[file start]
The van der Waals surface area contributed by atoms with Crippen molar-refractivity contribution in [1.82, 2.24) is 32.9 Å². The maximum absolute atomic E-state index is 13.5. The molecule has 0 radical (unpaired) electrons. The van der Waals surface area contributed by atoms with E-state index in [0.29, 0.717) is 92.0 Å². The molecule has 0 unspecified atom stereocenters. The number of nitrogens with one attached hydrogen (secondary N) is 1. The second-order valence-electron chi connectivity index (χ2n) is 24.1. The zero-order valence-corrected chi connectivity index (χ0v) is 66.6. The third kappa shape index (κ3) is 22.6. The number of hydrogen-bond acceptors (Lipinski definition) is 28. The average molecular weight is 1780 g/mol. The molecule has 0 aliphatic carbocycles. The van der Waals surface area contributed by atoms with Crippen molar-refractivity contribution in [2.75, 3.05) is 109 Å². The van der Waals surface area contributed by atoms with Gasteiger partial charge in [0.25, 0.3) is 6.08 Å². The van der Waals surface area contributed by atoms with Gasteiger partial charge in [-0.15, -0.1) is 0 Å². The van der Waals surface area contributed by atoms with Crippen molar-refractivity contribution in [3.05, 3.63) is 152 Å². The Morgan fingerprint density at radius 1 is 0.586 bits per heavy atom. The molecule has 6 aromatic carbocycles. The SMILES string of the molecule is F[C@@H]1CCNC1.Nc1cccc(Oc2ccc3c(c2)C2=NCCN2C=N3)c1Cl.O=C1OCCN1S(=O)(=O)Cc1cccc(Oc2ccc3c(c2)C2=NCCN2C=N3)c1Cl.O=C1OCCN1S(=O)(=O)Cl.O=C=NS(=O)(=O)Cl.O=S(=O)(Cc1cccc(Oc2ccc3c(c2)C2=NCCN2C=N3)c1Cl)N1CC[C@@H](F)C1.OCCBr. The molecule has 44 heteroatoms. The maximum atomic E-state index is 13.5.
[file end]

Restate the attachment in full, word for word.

The van der Waals surface area contributed by atoms with Crippen molar-refractivity contribution in [1.82, 2.24) is 32.9 Å². The maximum absolute atomic E-state index is 13.5. The molecule has 0 radical (unpaired) electrons. The van der Waals surface area contributed by atoms with E-state index in [0.29, 0.717) is 92.0 Å². The molecule has 0 unspecified atom stereocenters. The number of nitrogens with one attached hydrogen (secondary N) is 1. The second-order valence-electron chi connectivity index (χ2n) is 24.1. The zero-order valence-corrected chi connectivity index (χ0v) is 66.6. The third kappa shape index (κ3) is 22.6. The number of hydrogen-bond acceptors (Lipinski definition) is 28. The average molecular weight is 1780 g/mol. The molecule has 0 aliphatic carbocycles. The van der Waals surface area contributed by atoms with Crippen molar-refractivity contribution in [2.75, 3.05) is 109 Å². The van der Waals surface area contributed by atoms with Gasteiger partial charge in [0.25, 0.3) is 6.08 Å². The van der Waals surface area contributed by atoms with Gasteiger partial charge in [-0.15, -0.1) is 0 Å². The van der Waals surface area contributed by atoms with Crippen molar-refractivity contribution in [3.05, 3.63) is 152 Å². The Morgan fingerprint density at radius 1 is 0.586 bits per heavy atom. The molecule has 6 aromatic carbocycles. The SMILES string of the molecule is F[C@@H]1CCNC1.Nc1cccc(Oc2ccc3c(c2)C2=NCCN2C=N3)c1Cl.O=C1OCCN1S(=O)(=O)Cc1cccc(Oc2ccc3c(c2)C2=NCCN2C=N3)c1Cl.O=C1OCCN1S(=O)(=O)Cl.O=C=NS(=O)(=O)Cl.O=S(=O)(Cc1cccc(Oc2ccc3c(c2)C2=NCCN2C=N3)c1Cl)N1CC[C@@H](F)C1.OCCBr. The molecule has 44 heteroatoms. The maximum atomic E-state index is 13.5.